Review for The Bounty (2012)
This isn’t the Mel Gibson and Anthony Hopkins Mutiny movie; this is instead MVM’s first live action release for 2014. In recent months MVM have opted to release a fair few Thai martial arts flicks, but The Bounty promises something a little more esoteric, a movie that I’ve seen described as a Hong Kong Clouseau movie. That was enough to get me signing up on the reviewer dotted line. It’s also written and directed by the writer of Shaolin Soccer.
Cho is a bounty hunter always after the big score, but has been somewhat hampered by his lack of ability. But he is persistent, and nothing will stop him from getting his money, except the promise of an even bigger score. It’s only the promise of a $400,000 bounty in Hong Kong that shifts him from his current determination to be paid for finding a priceless, I mean worthless pet dog. Lee Kin Fai is a petty robber whose last crime went tragically wrong, and he ran to Hong Kong. A sole clue links him to the Lazy Inn in Hong Kong, and Cho decides to check in for a few nights and take a look around.
But the Lazy Inn is a pretty odd place, frequented by some bizarre characters, and with an apparent history of client suicide on the premises. That’s one reason why the staff takes an aggressive interest in Cho’s state of mind. But their own states of mind bear further examination. The owner of the inn, Suen certainly seems happy enough, although he’s posted an extravagant reward for his missing daughter. Only his daughter Linda works at the inn as a maid, a fact that he refuses to acknowledge. Linda seems normal enough, except for an overactive imagination and a tendency to fly off the handle. And Coconut Boy, the local coconut milk delivery man, bucktoothed, hirsute, pot-bellied, and cowardly worships the ground that she walks on. And the local area is being terrorised by the newest gang in town, the Sugar Cane gang who’s set up a protection racket. Between dealing with the thugs, and convincing his hosts that he’s not actually suicidal, Cho may not have the time to seek out one petty fugitive.
The Bounty gets a 2.35:1 anamorphic transfer, native PAL on this disc, which is clear and sharp, with only the odd moment of moiré on fine detail really worth complaining about. It’s a film with rich colours and a really appealing production design, and that comes across well on this disc. Audio comes in DD 5.1 Surround and DD 2.0 Stereo Cantonese, with optional English subtitles. The surround works to give the film space, although it really focuses mostly on the film’s music. The subtitles are timed accurately and free of typographical error. The disc presents its contents with a static menu screen, and the sole extra features are trailers for The Kick, The Sword Identity, and Bangkok Assassins.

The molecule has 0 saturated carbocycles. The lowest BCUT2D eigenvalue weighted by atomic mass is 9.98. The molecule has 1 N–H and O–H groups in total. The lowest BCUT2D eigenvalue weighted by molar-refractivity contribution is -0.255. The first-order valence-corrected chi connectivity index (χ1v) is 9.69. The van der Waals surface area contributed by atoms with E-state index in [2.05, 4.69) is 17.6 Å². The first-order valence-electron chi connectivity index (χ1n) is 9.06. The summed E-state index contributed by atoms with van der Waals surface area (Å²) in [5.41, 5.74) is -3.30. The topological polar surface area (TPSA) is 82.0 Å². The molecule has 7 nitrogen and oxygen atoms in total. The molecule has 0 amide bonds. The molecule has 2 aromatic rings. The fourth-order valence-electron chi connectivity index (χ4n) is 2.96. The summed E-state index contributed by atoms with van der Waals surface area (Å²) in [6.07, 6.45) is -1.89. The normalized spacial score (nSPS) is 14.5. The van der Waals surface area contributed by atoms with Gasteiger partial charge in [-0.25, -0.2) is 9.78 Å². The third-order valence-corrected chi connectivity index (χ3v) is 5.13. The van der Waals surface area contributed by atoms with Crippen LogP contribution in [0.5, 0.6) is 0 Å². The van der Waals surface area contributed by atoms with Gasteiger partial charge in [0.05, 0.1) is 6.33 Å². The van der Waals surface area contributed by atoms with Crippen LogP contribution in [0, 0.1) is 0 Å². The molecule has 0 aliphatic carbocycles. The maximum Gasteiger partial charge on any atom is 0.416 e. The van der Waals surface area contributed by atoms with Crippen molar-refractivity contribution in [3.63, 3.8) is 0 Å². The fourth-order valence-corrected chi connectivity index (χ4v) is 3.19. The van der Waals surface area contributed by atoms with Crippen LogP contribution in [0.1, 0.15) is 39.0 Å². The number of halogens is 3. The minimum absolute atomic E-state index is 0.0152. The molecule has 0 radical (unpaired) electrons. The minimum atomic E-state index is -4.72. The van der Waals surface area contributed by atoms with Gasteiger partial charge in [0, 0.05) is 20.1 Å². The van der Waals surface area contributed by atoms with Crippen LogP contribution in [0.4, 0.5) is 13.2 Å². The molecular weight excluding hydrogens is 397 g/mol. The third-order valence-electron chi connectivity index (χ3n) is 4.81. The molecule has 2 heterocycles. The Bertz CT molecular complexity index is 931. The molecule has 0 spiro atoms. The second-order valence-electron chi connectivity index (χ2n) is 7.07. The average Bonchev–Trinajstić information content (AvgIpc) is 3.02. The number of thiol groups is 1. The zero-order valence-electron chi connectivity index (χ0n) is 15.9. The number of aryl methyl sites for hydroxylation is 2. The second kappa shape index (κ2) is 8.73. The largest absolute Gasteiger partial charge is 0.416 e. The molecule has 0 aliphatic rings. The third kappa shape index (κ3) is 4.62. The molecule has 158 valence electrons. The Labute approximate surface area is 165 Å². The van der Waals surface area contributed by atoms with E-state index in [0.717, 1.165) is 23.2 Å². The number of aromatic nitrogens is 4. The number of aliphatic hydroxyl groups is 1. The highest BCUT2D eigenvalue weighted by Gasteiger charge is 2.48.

The Bounty is a bit of an awkward film, difficult to categorise. It starts off as a slapstick comedy, but veers back and forth between romance, tragedy, action, and it even gets depressingly dark at times. It’s disjointed and uneven of tone, and its character development is dictated by the vagaries of the script, rather than vice versa, leaving some character transformations a little hard to swallow. It also tries to squeeze 2½ hours worth of plot into something like 1½ hours, and something has to give. It’s a frustrating and at times un-engaging film to watch. It’s also a great deal of fun, and when the comedy and characters click, which they do regularly in this film, it’s a genuinely laugh out loud affair.
It’s Chapman To as the Bounty Hunter Cho who somehow holds this film together, creating a genuinely engaging character, often nonplussed and out of his depth, but still possessing sufficient street smarts and talent to be believable in the role. He faces the absurdities in this film, and it is a film replete with absurdity, with a misplaced dignity that somehow makes the situations even funnier. Fiona Sit as Linda really provides able support, creating a quirky but genuinely likeable character that is slightly off the edge of the normality scale, and the two have great chemistry together.
The Bounty is a collection of memorable moments, little gems of comic scripting, and devilish timing that light up the screen. I certainly won’t forget the wanton abuse of sugar cane in this film, while hypoglycaemia and strawberry lip gloss will forever go together in my mind from now on. Unfortunately this time, The Bounty is a film that is less than the sum of its parts. There are moments which are surprisingly dark and of awkward tone, which really don’t belong in this story, and they are moments that threw me out of the experience, leaving the film working to pull me back in again. But when The Bounty does work, and it hits the right notes so very often during its runtime, it offers some of the best Hong Kong comedy cinema I have seen in a long time.